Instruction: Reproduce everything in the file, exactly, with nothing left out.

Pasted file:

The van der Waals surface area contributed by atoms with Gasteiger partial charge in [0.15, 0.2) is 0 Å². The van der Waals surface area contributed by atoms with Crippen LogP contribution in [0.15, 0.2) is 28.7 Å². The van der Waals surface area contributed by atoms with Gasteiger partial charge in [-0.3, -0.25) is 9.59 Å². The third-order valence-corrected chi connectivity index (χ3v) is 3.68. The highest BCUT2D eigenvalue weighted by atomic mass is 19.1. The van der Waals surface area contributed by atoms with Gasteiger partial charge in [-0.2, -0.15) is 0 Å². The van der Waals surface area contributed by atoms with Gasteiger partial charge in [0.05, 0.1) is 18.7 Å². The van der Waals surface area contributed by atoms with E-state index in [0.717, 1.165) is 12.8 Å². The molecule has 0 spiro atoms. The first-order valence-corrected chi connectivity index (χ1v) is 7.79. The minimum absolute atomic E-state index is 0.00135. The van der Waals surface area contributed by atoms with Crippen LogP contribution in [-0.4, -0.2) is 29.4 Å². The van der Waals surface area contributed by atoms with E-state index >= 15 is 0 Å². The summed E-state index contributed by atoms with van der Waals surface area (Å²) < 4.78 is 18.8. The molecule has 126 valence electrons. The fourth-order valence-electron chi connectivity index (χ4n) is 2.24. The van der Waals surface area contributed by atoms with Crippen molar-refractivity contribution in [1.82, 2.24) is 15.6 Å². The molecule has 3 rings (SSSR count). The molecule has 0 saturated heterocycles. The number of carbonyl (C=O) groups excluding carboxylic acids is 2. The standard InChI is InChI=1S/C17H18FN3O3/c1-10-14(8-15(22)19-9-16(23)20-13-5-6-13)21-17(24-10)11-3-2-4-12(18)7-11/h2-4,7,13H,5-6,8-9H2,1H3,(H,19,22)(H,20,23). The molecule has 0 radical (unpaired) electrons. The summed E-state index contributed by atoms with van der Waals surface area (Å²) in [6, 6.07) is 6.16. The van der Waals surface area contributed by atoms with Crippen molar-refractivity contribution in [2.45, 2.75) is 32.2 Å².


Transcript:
The van der Waals surface area contributed by atoms with Gasteiger partial charge in [0.15, 0.2) is 0 Å². The van der Waals surface area contributed by atoms with Crippen LogP contribution in [0.15, 0.2) is 28.7 Å². The van der Waals surface area contributed by atoms with Gasteiger partial charge in [-0.3, -0.25) is 9.59 Å². The third-order valence-corrected chi connectivity index (χ3v) is 3.68. The highest BCUT2D eigenvalue weighted by atomic mass is 19.1. The van der Waals surface area contributed by atoms with Gasteiger partial charge in [-0.2, -0.15) is 0 Å². The van der Waals surface area contributed by atoms with Gasteiger partial charge in [0.05, 0.1) is 18.7 Å². The van der Waals surface area contributed by atoms with E-state index in [0.717, 1.165) is 12.8 Å². The molecule has 0 spiro atoms. The first-order valence-corrected chi connectivity index (χ1v) is 7.79. The minimum absolute atomic E-state index is 0.00135. The van der Waals surface area contributed by atoms with Crippen LogP contribution in [-0.4, -0.2) is 29.4 Å². The van der Waals surface area contributed by atoms with E-state index >= 15 is 0 Å². The summed E-state index contributed by atoms with van der Waals surface area (Å²) < 4.78 is 18.8. The molecule has 126 valence electrons. The fourth-order valence-electron chi connectivity index (χ4n) is 2.24. The van der Waals surface area contributed by atoms with Crippen molar-refractivity contribution in [1.82, 2.24) is 15.6 Å². The molecule has 3 rings (SSSR count). The molecule has 0 saturated heterocycles. The number of carbonyl (C=O) groups excluding carboxylic acids is 2. The standard InChI is InChI=1S/C17H18FN3O3/c1-10-14(8-15(22)19-9-16(23)20-13-5-6-13)21-17(24-10)11-3-2-4-12(18)7-11/h2-4,7,13H,5-6,8-9H2,1H3,(H,19,22)(H,20,23). The molecule has 0 radical (unpaired) electrons. The summed E-state index contributed by atoms with van der Waals surface area (Å²) in [6, 6.07) is 6.16. The van der Waals surface area contributed by atoms with Crippen molar-refractivity contribution in [2.45, 2.75) is 32.2 Å².